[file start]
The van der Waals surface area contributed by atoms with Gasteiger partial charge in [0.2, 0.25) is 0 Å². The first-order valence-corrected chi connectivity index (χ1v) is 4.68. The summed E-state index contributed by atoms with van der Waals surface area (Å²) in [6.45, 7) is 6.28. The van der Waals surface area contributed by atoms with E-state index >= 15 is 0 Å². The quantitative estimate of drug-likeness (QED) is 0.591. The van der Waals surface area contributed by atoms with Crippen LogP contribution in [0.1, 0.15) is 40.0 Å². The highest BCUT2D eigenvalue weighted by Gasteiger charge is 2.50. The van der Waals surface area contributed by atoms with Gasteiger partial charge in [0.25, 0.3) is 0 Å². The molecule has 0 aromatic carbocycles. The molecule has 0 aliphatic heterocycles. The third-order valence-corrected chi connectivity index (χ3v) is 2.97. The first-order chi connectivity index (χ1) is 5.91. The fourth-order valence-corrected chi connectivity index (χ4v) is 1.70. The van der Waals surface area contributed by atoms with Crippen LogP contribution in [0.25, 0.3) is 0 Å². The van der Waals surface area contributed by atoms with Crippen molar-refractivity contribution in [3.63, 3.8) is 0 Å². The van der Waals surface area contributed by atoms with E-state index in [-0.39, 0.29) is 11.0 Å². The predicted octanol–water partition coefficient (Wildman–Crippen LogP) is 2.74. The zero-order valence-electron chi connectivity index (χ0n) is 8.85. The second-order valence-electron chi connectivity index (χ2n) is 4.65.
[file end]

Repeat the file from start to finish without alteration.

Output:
The van der Waals surface area contributed by atoms with Gasteiger partial charge in [0.2, 0.25) is 0 Å². The first-order valence-corrected chi connectivity index (χ1v) is 4.68. The summed E-state index contributed by atoms with van der Waals surface area (Å²) in [6.45, 7) is 6.28. The van der Waals surface area contributed by atoms with E-state index >= 15 is 0 Å². The quantitative estimate of drug-likeness (QED) is 0.591. The van der Waals surface area contributed by atoms with Crippen LogP contribution in [0.1, 0.15) is 40.0 Å². The highest BCUT2D eigenvalue weighted by Gasteiger charge is 2.50. The van der Waals surface area contributed by atoms with Gasteiger partial charge in [0.25, 0.3) is 0 Å². The molecule has 0 aromatic carbocycles. The molecule has 0 aliphatic heterocycles. The third-order valence-corrected chi connectivity index (χ3v) is 2.97. The first-order chi connectivity index (χ1) is 5.91. The fourth-order valence-corrected chi connectivity index (χ4v) is 1.70. The van der Waals surface area contributed by atoms with Crippen LogP contribution in [0.25, 0.3) is 0 Å². The van der Waals surface area contributed by atoms with Crippen molar-refractivity contribution in [3.63, 3.8) is 0 Å². The van der Waals surface area contributed by atoms with E-state index in [-0.39, 0.29) is 11.0 Å². The predicted octanol–water partition coefficient (Wildman–Crippen LogP) is 2.74. The zero-order valence-electron chi connectivity index (χ0n) is 8.85. The second-order valence-electron chi connectivity index (χ2n) is 4.65.